Tethered to the standard multicharacter drama conventions that can be seen most nights on ABC, "Even Money" hardly delves beneath the surface of its moralistic overview of the sins and ramifications of gambling addiction. With several parallel tales reiterating the same point -- that habitually betting past your risk point is sure to land you in trouble -- pic's primary interest is its varied ensemble and its telling illustration of the way careers rise and fall. Reportedly altered somewhat since its 2006 South by Southwest preem, pic is getting limited mid-May theatrical play that will lead directly to video slots. Just a scan of the cast list reads like a chart of careers both hot (Nick Cannon, Forest Whitaker -- who did this before his Oscar-winning "The Last King of Scotland") and cold (Kim Basinger, Danny DeVito, Kelsey Grammer) and somewhat in-between (Ray Liotta, Tim Roth, Jay Mohr), while also serving as a reminder of the volatility of the film acting trade. The chance to meditate on the roller-coaster effects of fame provides a fine distraction from the pic's bland dramatic threads, routinely overseen by director Mark Rydell (who himself once had quite a career trajectory). Screenwriter Robert Tannen follows the rule book of the by now standard multiplot tube skein, establishing separate storylines and then gradually -- and oh so mechanically -- merging most of them by the third act. Novelist Carolyn (Basinger) is hooked on slot machines, lying to loyal husband Tom (Liotta) that she's actually writing a book at a local Starbucks. Handyman Clyde (Whitaker) roots for little bro and college hoops star Godfrey (Cannon), but is heavily indebted on his past betting losses. Det. Brunner (Grammer, complete with a cane and a badly applied prosthetic nose) has in his sights the evil and wily bookie Victor (Roth), who seems to have his claws in everybody in town. Augie (Mohr), a small-time and more vulnerable version of rival Victor, senses that business is about to take off. Magician Walter (DeVito) spends his time amusing casino mavens with his tricks, until he starts befriending Carolyn. If Tannen had taken a cue from the exchange of emotions and subtext between brothers Clyde and Godfrey, there might have been something more organic and surprising about the characters and events in "Even Money." But with little exception, the course is relentlessly and monotonously downward, as if the characters were charted on a graph rather than allowed to have lives of their own. Even those folks observing the hopeless gamblers from the outside, such as Tom or nurse Veronica (Carla Gugino), are little more than moral points on a compass. Forced to play's Tom's Mr. Stability to Basinger's Ms. Addict, Liotta is starkly limited by the script, an issue that applies to the ensemble up and down the line. Whitaker nearly does break through his role's schematic boundaries, and works up considerably warm chemistry with the charismatic Cannon. Basinger literally sweats through a thankless role, while Roth, mired in typecasting, falls back on his only option, which is to mug. In one of his better perfs to date, Mohr suggests the intense pressures felt from a young bookie's perspective. DeVito (also a producer) seems to be enjoying himself, even if he feels like a refugee from a David Mamet film. Grammer's noirish gumshoe act similarly seems -- despite a last-minute twist -- to belong in another film. For a film that should be swimming in nocturnal urban stench and fateful atmospherics, Rydell (with lenser Robbie Greenberg) creates little mood beyond the most conventional sort. Standard-issue directorial approach is perfectly in keeping with a script whose natural berth is on the tube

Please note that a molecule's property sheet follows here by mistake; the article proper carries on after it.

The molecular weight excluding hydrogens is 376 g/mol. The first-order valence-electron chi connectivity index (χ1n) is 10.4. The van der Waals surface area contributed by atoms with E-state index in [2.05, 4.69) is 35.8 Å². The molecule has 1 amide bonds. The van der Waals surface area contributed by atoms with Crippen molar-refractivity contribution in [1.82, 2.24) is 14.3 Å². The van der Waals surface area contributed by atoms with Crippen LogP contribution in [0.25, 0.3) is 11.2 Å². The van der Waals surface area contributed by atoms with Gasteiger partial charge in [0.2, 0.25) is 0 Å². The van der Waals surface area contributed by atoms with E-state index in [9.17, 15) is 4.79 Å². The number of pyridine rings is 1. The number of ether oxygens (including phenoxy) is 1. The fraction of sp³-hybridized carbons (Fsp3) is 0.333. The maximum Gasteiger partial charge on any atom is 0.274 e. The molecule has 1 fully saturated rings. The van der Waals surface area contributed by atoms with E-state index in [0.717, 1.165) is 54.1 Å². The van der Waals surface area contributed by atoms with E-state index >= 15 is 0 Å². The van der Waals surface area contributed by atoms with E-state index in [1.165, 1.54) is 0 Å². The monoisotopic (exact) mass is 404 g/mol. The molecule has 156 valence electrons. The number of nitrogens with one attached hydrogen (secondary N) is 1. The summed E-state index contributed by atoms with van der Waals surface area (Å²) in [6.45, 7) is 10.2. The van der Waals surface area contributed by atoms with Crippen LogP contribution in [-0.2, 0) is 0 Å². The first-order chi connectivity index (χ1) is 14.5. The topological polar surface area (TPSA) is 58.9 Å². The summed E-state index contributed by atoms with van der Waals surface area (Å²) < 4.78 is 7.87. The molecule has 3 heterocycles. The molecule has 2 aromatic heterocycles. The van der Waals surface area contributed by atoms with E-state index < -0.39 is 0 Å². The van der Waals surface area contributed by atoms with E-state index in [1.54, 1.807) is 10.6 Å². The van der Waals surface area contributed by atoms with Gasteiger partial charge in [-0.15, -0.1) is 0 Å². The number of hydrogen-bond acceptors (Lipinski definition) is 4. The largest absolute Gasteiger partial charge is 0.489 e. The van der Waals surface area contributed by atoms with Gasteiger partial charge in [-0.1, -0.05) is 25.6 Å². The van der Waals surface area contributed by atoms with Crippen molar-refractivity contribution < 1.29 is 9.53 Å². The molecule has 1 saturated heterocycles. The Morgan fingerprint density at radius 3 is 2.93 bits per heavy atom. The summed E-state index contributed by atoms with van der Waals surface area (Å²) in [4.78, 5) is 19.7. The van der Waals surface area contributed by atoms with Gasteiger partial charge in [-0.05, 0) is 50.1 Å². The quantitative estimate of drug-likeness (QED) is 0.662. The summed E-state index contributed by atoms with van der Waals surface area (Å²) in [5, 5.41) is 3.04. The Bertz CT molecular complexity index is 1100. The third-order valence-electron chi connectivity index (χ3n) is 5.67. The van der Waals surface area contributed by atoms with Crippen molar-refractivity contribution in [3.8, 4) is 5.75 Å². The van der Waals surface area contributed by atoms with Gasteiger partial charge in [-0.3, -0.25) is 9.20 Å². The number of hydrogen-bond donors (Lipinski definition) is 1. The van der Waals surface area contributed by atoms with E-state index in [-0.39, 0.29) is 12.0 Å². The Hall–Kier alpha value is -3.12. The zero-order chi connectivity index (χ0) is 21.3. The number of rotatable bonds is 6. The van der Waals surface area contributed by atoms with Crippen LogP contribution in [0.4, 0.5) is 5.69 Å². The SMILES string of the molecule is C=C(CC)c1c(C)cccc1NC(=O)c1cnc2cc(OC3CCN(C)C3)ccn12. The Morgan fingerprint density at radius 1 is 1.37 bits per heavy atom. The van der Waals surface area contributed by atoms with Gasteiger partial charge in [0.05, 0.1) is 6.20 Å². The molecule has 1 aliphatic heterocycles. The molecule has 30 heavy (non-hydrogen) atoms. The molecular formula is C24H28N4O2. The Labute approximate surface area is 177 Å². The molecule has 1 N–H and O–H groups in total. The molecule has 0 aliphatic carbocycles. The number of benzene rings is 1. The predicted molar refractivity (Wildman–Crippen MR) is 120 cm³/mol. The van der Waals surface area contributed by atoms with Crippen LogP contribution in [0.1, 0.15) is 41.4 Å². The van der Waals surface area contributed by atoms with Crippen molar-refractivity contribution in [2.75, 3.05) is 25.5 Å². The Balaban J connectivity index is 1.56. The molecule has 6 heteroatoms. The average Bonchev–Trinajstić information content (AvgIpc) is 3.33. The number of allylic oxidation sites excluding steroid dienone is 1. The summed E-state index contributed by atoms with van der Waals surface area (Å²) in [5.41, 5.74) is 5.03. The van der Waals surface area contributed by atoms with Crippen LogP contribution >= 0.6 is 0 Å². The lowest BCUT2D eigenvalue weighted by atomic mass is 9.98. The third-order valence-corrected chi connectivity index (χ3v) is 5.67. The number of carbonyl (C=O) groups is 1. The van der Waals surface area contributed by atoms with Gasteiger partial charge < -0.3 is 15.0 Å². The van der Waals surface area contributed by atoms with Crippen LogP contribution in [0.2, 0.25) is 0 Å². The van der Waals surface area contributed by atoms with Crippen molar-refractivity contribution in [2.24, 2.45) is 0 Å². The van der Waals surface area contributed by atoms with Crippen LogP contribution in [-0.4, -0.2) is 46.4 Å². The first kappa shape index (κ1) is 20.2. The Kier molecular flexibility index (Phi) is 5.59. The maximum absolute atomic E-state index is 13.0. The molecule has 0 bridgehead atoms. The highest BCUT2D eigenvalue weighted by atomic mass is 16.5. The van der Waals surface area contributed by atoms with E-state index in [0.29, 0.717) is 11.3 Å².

Not so in "Even Money," where the first scene offers an unconvincing Kim Basinger, mumbling anxiously to herself, pulling a slot machine's lever and despairing at the outcome. The film's main stab at capturing gambling's allure is a few candy-colored shots of casino action. Because many less glamorous scenes also are drenched in barely justified colored lights, one assumes that this is less a narrative device than a predilection of the cinematographer. With so little fun and such unconvincing pathos on hand, it's hard to imagine much boxoffice potential.